Evangelicals view the Reformation as a glorious, Holy Spirit-led movement to return the church to God’s Word and simple, saving faith in Jesus Christ. Thank God for the Reformers and their defiance of Roman authority, legalism, and ritualism. It’s entirely understandable that very few Catholics viewed the Reformation with any kind of appreciation over the years.
Next year there’ll be lots of handshaking and backslapping between some Catholics and some Protestant leaders in commemoration of the 500th anniversary of the Reformation. We’ve already seeing some of this friendly collegiality at preliminary events.
Since Vatican II, the Catholic church has openly expressed its goal to recover the “separated brethren” into its fold. For Catholics, Christian “unity” specifically means submission to the pope of Rome. Read the text below slowly and carefully:
“When such (ecumenical) actions are undertaken prudently and patiently by the Catholic faithful, with the attentive guidance of their bishops, they promote justice and truth, concord and collaboration, as well as the spirit of brotherly love and unity. This is the way that, when the obstacles to perfect ecclesiastical communion have been gradually overcome, all Christians will at last, in a common celebration of the Eucharist, be gathered into the one and only Church in that unity which Christ bestowed on His Church from the beginning. We believe that this unity subsists in the Catholic Church as something she can never lose, and we hope that it will continue to increase until the end of time.” – from Unitatis Redintegratio (“Restoration of Unity”), The Second Vatican Council, 1964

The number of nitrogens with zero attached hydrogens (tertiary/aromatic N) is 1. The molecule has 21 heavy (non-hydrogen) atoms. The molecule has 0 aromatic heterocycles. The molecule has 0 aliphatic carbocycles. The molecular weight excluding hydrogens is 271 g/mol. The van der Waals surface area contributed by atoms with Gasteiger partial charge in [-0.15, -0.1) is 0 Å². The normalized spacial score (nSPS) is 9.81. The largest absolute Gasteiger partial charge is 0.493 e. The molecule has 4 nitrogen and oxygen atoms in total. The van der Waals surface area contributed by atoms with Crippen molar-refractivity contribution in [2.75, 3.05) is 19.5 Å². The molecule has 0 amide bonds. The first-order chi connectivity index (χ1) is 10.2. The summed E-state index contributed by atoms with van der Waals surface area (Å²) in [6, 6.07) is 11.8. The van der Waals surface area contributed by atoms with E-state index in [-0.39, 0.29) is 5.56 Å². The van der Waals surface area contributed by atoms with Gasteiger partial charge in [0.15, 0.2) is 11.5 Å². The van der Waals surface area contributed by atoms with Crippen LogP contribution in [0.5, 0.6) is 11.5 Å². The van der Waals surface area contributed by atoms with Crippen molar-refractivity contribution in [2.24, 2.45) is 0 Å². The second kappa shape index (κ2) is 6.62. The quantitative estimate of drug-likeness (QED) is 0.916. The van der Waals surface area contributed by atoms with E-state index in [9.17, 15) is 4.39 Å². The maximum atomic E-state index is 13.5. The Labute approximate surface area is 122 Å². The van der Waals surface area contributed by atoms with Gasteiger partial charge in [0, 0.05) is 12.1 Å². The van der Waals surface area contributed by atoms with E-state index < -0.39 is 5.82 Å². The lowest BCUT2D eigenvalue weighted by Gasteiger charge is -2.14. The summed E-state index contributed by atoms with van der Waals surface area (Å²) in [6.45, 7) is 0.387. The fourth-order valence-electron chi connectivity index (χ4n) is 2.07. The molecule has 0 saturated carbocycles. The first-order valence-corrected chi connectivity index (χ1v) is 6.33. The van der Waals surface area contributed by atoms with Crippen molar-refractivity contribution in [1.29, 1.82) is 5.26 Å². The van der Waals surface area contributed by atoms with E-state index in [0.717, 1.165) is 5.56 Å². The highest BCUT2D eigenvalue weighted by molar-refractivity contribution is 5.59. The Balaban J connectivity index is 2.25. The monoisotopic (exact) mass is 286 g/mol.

Official Catholic attitudes will be warmly conciliatory during the anniversary commemorations, but if you want to learn what Catholics really think about the Reformation, see the recent articles below from conservative Catholic sources. The Catholic hierarchy will need to constantly remind its militantly conservative and traditionalist factions that, when it comes to Reformation celebrations and ecumenical glad handing, the end will justify the disingenuous means.
Cardinal Muller: No Reason to Celebrate Protestant Reformation
The best way for Catholics to mark the Reformation is to celebrate the papacy